Record UK beef prices lead to Irish cattle imports

Some processors have turned to live Irish cattle imports to secure beef during the tightest UK supply period since the 2001 foot-and-mouth epidemic. 

Draconian paperwork and tight Irish numbers could limit volumes, but there have been several reports of cattle shipments into the UK from Northern Ireland and the Republic of Ireland.

Processors faced with unprecedented deadweight base prices of 420p/kg in Scotland (with deals also done in northern England at this level) have taken advantage of the usual price differential across the Irish sea, which is currently 18-20% lower.  

See also: What have livestock markets learned from 2020?

Irish base prices were about 335p/kg at the start of the month, whereas many UK producers saw 400p/kg. Latest increases take UK trade beyond “horsegate” highs of June and July 2013.

Many expect the southern Irish beef to flow into the catering trade as restaurants and pubs reopen.

Numbers are tight because of higher supermarket buying during lockdown and a lower calf supply, stemming back to the Beast from the East cold and wintry conditions in 2018 and subsequent cow culling in the drought.


Trade for the first-quality, big continental bulls was back slightly on the week at York Livestock Centre on Monday (12 April).

However, clean cattle and second-quality continental cross bulls were as dear as ever, said Edward Stephenson of Stephensons. 

Mr Stephenson said: “There are quite a lot of big bulls going into the catering businesses that have been sourcing meat in anticipation of pubs and restaurants reopening.

“By Monday people had secured their orders – it’s now wait and see how demand goes.”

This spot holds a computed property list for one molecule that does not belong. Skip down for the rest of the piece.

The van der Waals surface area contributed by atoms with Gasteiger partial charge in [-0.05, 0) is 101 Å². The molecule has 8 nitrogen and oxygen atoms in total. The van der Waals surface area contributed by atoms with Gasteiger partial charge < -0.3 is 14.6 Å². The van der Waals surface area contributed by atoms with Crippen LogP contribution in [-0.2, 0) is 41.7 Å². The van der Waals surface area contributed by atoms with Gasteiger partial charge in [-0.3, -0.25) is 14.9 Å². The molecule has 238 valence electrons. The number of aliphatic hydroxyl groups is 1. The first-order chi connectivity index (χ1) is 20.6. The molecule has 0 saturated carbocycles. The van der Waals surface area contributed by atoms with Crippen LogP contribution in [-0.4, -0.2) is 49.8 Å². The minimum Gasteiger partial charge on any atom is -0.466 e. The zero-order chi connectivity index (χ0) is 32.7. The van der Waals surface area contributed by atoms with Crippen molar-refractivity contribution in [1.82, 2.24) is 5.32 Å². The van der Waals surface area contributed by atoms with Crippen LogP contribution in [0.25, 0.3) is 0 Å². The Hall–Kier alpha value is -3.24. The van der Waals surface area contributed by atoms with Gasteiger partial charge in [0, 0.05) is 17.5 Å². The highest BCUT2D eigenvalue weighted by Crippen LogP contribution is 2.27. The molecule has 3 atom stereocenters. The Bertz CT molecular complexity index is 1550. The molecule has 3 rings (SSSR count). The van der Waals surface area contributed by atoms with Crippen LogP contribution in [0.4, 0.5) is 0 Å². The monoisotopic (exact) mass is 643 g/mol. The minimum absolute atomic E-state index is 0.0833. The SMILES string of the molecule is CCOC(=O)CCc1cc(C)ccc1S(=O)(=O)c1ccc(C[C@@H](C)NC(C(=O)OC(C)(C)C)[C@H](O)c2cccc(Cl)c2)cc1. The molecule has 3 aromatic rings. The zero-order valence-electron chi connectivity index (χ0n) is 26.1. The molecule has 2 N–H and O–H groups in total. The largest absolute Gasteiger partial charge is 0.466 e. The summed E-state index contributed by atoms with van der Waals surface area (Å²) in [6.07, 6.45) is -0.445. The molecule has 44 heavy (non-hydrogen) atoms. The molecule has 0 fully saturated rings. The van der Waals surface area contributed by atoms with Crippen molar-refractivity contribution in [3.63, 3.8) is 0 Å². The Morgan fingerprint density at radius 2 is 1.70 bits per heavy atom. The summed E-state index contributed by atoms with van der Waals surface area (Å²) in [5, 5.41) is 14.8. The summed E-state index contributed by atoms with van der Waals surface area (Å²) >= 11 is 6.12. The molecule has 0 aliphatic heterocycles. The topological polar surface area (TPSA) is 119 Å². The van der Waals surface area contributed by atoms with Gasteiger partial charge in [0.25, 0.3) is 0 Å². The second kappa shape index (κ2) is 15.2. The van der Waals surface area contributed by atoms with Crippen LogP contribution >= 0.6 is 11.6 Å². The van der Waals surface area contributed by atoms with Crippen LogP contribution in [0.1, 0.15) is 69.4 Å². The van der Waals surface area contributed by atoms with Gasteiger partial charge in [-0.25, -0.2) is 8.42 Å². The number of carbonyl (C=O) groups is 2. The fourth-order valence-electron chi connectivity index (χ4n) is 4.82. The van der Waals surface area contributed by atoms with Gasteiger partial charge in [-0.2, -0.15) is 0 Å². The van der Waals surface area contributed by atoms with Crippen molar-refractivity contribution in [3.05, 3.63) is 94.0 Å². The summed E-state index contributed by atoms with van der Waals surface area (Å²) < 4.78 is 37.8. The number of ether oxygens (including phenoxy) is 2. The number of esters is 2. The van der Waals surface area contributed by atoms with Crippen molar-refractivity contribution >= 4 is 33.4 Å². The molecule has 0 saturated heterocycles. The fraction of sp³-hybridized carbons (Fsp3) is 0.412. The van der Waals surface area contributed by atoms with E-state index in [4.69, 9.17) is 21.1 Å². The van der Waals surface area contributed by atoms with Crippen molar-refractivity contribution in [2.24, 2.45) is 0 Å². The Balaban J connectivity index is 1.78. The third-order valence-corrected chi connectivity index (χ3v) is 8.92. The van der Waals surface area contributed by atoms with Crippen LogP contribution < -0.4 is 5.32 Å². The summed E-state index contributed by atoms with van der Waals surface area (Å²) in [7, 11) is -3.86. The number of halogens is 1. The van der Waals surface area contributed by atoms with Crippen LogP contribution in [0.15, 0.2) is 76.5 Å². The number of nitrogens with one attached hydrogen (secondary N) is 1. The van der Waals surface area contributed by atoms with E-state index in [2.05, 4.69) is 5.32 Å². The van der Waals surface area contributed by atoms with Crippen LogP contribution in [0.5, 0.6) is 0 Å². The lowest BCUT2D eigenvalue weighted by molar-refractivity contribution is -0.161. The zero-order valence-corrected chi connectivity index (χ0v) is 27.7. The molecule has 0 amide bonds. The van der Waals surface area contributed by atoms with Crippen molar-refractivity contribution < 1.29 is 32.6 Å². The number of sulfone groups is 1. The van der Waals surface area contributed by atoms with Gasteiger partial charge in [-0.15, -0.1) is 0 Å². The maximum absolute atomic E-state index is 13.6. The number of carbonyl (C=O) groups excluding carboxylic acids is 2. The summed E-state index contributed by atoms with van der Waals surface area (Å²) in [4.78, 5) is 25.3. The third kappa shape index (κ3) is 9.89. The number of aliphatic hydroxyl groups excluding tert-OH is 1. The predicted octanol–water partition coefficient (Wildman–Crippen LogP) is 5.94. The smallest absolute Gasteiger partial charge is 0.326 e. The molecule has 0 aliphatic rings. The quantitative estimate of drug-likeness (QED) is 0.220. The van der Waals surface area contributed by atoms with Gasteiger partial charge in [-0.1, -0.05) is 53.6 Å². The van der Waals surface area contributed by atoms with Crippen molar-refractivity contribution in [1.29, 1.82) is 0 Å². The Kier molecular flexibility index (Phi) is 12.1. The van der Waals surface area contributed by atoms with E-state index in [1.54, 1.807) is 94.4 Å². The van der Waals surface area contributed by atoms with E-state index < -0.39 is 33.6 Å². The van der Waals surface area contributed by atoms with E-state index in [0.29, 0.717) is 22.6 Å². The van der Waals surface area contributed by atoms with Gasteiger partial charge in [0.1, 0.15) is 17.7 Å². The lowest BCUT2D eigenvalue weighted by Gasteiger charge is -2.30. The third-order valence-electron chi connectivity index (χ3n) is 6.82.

He added that Covid-19 had stoked demand for British beef, noting an all-in average of 205-208p/kg for bulls compared with 175-180p/kg in early 2020.

Monday’s entry of 124-head clean cattle included continental cross steers, which topped at 279p/kg and £1,812 and levelled at 241p/kg.

Heifers topped at 286p/kg and £1,825 and 73-head levelled at 247p/kg. Six non-continental cross heifers topped at 229p/kg and £1,297, averaging 198p/kg.


Well-shaped continental steers have regularly made 240p/kg and more at Bridgnorth, where Mark Burgoyne and the Nock Deighton team have regularly seen 130-170 cattle each week.

“The dearest cattle I sold back during horsegate was 270-something pence,” said Mr Burgoyne. “I’ve been selling cattle at and over 290p/kg for three months and more and some markets have hit £3/kg.”

The bottom bull price was 176p/kg last week (6 April) for a Holstein. A year ago, this was what the bull section averaged, said Mr Burgoyne.

Friesian bulls were over 200p/kg and up to 211p/kg. Holstein-Friesians had topped at 190-200p/kg in recent weeks.

“We’ve got plenty of customers for dairy black and whites at 150-200p/kg, but none are available for 150p/kg anymore.”